It is well within recent memory that our Library was in danger of shrinking: City Council closed the South Branch, and the City budget held little extra room for such frills as a public library. Residents took action, understanding that a library is a vital part of the community. But those few years ago, even many of us who supported – and still support – branch libraries and the Main Library apparently had a limited vision of our Library’s potential.

Fortunately, that was not the case with our Library board, director, administrators and staff. How this place has grown. Even without a Library card, one can enjoy movies and lectures, receive assistance with preparing tax returns, brush up on job-readiness skills, hear stories with a little one, discuss books on many topics and participate in Spanish-English storytimes and book discussions.

In addition to the traditional services one expects from a Library, one finds outreach inside and outside the walls. Library Director Karen Danczak Lyons has said she wants “25% of our work to be provided outside our walls.” Library-sponsored bookshelves, where anyone can pick up a book to read and enjoy and then return, are already in several public places or gathering places such as barber shops, the Civic Center and Metra stations.

The Library is a terrific leader and partner in the public schools’ goal of bolstering literacy. For beginning readers and those whose enjoyment of books may be just listening to stories, its program “Read to Me” program encourages parents to read to their children, something that will help children be ready to learn at kindergarten – one of the indicators of future success.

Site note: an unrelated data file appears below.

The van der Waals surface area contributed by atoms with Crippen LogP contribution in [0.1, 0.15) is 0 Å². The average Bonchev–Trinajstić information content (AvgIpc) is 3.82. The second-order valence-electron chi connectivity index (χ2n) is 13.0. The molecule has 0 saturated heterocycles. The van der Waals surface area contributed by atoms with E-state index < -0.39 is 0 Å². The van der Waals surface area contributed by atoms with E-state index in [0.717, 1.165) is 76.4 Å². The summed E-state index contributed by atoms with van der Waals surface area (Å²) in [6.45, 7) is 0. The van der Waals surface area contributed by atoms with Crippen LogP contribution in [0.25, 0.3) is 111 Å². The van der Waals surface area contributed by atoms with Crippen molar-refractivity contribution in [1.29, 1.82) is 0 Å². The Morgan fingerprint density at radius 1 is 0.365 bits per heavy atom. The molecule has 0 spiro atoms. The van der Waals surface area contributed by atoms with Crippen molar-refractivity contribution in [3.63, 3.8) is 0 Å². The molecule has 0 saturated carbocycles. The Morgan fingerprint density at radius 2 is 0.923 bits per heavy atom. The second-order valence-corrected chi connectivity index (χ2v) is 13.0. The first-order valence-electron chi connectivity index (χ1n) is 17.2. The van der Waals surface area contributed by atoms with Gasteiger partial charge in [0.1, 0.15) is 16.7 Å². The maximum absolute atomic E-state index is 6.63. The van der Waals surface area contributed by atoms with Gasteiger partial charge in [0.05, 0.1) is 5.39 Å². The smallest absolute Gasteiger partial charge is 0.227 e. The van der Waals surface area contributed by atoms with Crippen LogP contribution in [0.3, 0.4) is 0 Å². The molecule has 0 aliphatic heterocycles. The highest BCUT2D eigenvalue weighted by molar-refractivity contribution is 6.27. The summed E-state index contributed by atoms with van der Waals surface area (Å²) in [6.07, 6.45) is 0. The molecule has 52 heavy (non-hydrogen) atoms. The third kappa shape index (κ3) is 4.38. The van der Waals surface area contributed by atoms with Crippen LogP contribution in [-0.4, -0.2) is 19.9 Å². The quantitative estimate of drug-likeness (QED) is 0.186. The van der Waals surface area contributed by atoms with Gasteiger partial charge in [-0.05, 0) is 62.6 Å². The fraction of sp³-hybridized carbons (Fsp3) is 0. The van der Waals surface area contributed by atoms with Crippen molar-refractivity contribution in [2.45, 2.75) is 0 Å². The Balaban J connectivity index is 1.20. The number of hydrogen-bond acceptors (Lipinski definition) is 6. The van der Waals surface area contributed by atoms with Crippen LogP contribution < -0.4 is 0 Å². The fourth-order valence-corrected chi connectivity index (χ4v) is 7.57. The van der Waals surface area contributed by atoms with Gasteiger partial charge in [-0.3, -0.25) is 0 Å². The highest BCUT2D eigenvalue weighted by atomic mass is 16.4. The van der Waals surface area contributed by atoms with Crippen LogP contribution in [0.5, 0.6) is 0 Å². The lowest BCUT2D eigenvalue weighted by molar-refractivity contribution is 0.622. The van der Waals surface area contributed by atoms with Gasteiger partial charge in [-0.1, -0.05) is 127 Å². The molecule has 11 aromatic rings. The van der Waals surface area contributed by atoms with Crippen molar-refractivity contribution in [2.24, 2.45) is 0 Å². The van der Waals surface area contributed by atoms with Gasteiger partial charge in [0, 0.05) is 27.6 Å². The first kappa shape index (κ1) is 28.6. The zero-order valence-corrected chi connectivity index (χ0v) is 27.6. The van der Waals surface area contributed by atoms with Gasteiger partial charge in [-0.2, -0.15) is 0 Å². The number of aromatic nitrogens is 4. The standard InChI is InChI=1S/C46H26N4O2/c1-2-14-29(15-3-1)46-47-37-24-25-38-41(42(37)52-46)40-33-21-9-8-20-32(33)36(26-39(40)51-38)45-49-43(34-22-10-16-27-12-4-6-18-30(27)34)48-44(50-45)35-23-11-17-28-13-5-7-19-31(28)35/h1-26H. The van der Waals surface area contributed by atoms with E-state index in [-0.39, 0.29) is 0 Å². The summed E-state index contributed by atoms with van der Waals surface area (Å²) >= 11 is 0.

With the two School Districts, the Library is a sponsor of “The Big Read,” a communitywide reading and discussion of one book, currently “Into the Beautiful North” by Luis Alberto Urrea.

The Library offers professional development to school librarians, teachers and day-care providers and provides books and information about books to the day-care centers. On the other end of the spectrum, it has an outreach program to home-bound seniors.

This year the Library’s budget includes enhancing its collections, investing in streaming media and purchasing WiFi hotspots for patrons to borrow so they can have temporary Internet access at home.

The Evanston Public Library incorporates a notion of the “third space,” a place where people can pursue their interests beyond the activities of the domestic sphere (the first space) and the second space of civic engagement.

One might wish to draw comparisons to that greatest and maybe first of all ancient Libraries – the great library at Alexandria. That one was and this one is a great repository of learning. But while the Alexandrian Library was meant to contain all the learning of the Western world, its purpose was scholarly rather than public. Alexander wished to have all the knowledge collected and translated into Greek – in other words, his main purpose was to preserve and control rather than distribute learning. Today’s libraries wish to be the channel of knowledge and learning, where one can go to learn and discover.

The focus on knowledge is the same from the Library of Alexandria to the Evanston Public Library, and Alexandria had its lighthouse at Pharos and we have the Grosse Point Lighthouse. There is a distance of miles, years and cyberspace between the two, and the beacon of knowledge still shines bright on Evanston.